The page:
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August 1, 2018

The Florida manatee (Trichechus manatus latirostris) T cell receptor loci exhibit V subgroup synteny and chain-specific evolution.

The Florida manatee (Trichechus manatus latirostris) has limited diversity in the immunoglobulin heavy chain. We therefore investigated the antigen receptor loci of the other arm of the adaptive immune system: the T cell receptor. Manatees are the first species from Afrotheria, a basal eutherian superorder, to have an in-depth characterization of all T cell receptor loci. By annotating the genome and expressed transcripts, we found that each chain has distinct features that correlates to their individual functions. The genomic organization also plays a role in modulating sequence conservation between species. There were extensive V subgroup synteny blocks in the TRA…

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October 20, 2016

ASHG PacBio Workshop: SMRT Sequencing as a translational research tool to investigate germline, somatic and infectious diseases

Melissa Laird Smith discussed how the Icahn School of Medicine at Mount Sinai uses long-read sequencing for translational research. She gave several examples of targeted sequencing projects run on the Sequel System including CYP2D6, phased mutations of GLA in Fabry's disease, structural variation breakpoint validation in glioblastoma, and full-length immune profiling of TCR sequences.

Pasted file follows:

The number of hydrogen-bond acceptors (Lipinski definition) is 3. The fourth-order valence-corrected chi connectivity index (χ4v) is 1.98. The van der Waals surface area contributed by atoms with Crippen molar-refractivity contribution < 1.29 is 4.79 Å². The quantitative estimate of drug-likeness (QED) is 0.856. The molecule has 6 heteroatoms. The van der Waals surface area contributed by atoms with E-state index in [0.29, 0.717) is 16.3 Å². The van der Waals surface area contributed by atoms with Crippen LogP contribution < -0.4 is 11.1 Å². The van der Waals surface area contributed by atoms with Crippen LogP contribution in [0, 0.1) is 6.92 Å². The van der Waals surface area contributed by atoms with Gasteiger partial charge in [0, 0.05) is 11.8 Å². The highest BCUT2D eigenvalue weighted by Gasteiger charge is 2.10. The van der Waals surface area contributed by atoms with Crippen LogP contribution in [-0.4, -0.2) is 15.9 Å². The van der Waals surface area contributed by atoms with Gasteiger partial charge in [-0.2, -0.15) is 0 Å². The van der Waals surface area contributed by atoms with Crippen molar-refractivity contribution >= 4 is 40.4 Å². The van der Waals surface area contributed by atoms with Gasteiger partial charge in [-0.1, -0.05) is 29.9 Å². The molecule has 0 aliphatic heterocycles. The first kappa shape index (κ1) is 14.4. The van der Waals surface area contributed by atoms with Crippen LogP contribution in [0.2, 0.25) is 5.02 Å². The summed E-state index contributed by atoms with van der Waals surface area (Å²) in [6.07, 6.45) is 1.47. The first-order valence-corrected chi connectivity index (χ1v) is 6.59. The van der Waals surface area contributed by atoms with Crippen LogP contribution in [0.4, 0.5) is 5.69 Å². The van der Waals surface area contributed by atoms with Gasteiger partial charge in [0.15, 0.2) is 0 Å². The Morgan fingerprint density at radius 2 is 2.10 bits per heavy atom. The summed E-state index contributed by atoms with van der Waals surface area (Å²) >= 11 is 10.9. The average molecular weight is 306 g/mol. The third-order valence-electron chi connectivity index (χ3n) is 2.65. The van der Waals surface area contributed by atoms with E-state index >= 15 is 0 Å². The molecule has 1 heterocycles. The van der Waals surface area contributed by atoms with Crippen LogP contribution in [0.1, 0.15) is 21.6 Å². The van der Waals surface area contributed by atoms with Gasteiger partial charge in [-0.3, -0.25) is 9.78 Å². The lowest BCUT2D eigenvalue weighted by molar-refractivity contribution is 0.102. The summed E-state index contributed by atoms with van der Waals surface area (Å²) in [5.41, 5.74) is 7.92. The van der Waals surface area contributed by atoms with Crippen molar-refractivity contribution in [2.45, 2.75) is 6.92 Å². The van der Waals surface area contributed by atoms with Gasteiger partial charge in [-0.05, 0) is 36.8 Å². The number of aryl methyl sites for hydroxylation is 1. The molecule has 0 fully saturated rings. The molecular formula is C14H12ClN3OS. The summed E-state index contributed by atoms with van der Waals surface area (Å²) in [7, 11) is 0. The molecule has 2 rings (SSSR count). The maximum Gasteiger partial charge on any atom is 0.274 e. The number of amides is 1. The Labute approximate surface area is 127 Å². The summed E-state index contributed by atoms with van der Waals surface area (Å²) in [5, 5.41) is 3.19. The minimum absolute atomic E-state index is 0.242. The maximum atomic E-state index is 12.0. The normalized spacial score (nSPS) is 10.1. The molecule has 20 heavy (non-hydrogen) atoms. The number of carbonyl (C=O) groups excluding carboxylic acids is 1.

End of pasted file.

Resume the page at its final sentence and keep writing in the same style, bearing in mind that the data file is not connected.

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June 15, 2016

ARTISAN PCR: rapid identification of full-length immunoglobulin rearrangements without primer binding bias.

B cells recognize specific antigens by their membrane-bound B-cell receptor (BCR). Functional BCR genes are assembled in pre-B cells by recombination of the variable (V), diversity (D) and joining (J) genes [V(D)J recombination]. When B cells participate in germinal centre reactions, non-templated point mutations are introduced into BCR genes by somatic hypermutation (SHM) (Rajewsky, 1996). V(D)J recombination and SHM create virtually unlimited BCR repertoires.

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November 1, 2014

Next-generation approaches to advancing eco-immunogenomic research in critically endangered primates.

High-throughput sequencing platforms are generating massive amounts of genomic data from nonmodel species, and these data sets are valuable resources that can be mined to advance a number of research areas. An example is the growing amount of transcriptome data that allow for examination of gene expression in nonmodel species. Here, we show how publicly available transcriptome data from nonmodel primates can be used to design novel research focused on immunogenomics. We mined transcriptome data from the world's most endangered group of primates, the lemurs of Madagascar, for sequences corresponding to immunoglobulins. Our results confirmed homology between strepsirrhine and haplorrhine…

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